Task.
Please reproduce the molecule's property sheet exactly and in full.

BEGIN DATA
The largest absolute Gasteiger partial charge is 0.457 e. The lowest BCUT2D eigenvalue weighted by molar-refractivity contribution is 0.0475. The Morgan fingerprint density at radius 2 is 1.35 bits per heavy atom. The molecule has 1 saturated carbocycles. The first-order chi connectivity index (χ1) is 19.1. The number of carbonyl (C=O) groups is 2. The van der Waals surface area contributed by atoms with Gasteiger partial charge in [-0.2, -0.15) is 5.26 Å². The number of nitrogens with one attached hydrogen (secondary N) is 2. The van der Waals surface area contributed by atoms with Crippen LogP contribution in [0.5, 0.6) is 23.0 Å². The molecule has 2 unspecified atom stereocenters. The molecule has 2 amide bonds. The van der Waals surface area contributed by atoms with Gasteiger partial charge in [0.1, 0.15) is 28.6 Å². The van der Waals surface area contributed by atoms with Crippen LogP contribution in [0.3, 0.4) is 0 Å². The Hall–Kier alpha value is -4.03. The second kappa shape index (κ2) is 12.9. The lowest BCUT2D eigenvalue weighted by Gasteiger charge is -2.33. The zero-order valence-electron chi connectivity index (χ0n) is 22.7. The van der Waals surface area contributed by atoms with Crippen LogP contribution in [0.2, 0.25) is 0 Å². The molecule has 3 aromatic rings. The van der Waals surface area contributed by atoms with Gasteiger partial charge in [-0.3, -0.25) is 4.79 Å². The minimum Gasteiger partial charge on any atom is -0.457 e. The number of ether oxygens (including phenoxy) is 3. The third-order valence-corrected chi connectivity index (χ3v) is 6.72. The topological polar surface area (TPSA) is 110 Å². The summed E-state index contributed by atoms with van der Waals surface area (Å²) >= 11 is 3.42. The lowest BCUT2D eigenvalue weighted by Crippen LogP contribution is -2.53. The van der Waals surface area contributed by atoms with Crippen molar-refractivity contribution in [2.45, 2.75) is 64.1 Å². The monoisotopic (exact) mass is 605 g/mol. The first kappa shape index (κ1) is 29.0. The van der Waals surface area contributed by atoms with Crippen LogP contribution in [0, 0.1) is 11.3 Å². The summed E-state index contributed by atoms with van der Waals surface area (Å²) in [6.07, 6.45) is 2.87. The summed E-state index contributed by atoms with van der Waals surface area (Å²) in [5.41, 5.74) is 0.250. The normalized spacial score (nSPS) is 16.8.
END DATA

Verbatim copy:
The largest absolute Gasteiger partial charge is 0.457 e. The lowest BCUT2D eigenvalue weighted by molar-refractivity contribution is 0.0475. The Morgan fingerprint density at radius 2 is 1.35 bits per heavy atom. The molecule has 1 saturated carbocycles. The first-order chi connectivity index (χ1) is 19.1. The number of carbonyl (C=O) groups is 2. The van der Waals surface area contributed by atoms with Gasteiger partial charge in [-0.2, -0.15) is 5.26 Å². The number of nitrogens with one attached hydrogen (secondary N) is 2. The van der Waals surface area contributed by atoms with Crippen LogP contribution in [0.5, 0.6) is 23.0 Å². The molecule has 2 unspecified atom stereocenters. The molecule has 2 amide bonds. The van der Waals surface area contributed by atoms with Gasteiger partial charge in [0.1, 0.15) is 28.6 Å². The van der Waals surface area contributed by atoms with Crippen LogP contribution in [0.3, 0.4) is 0 Å². The Hall–Kier alpha value is -4.03. The second kappa shape index (κ2) is 12.9. The lowest BCUT2D eigenvalue weighted by Gasteiger charge is -2.33. The zero-order valence-electron chi connectivity index (χ0n) is 22.7. The van der Waals surface area contributed by atoms with Crippen LogP contribution in [0.2, 0.25) is 0 Å². The molecule has 3 aromatic rings. The van der Waals surface area contributed by atoms with Gasteiger partial charge in [-0.3, -0.25) is 4.79 Å². The minimum Gasteiger partial charge on any atom is -0.457 e. The number of ether oxygens (including phenoxy) is 3. The third-order valence-corrected chi connectivity index (χ3v) is 6.72. The topological polar surface area (TPSA) is 110 Å². The summed E-state index contributed by atoms with van der Waals surface area (Å²) >= 11 is 3.42. The lowest BCUT2D eigenvalue weighted by Crippen LogP contribution is -2.53. The van der Waals surface area contributed by atoms with Crippen molar-refractivity contribution in [2.45, 2.75) is 64.1 Å². The monoisotopic (exact) mass is 605 g/mol. The first kappa shape index (κ1) is 29.0. The van der Waals surface area contributed by atoms with Crippen LogP contribution in [0, 0.1) is 11.3 Å². The summed E-state index contributed by atoms with van der Waals surface area (Å²) in [6.07, 6.45) is 2.87. The summed E-state index contributed by atoms with van der Waals surface area (Å²) in [5.41, 5.74) is 0.250. The normalized spacial score (nSPS) is 16.8.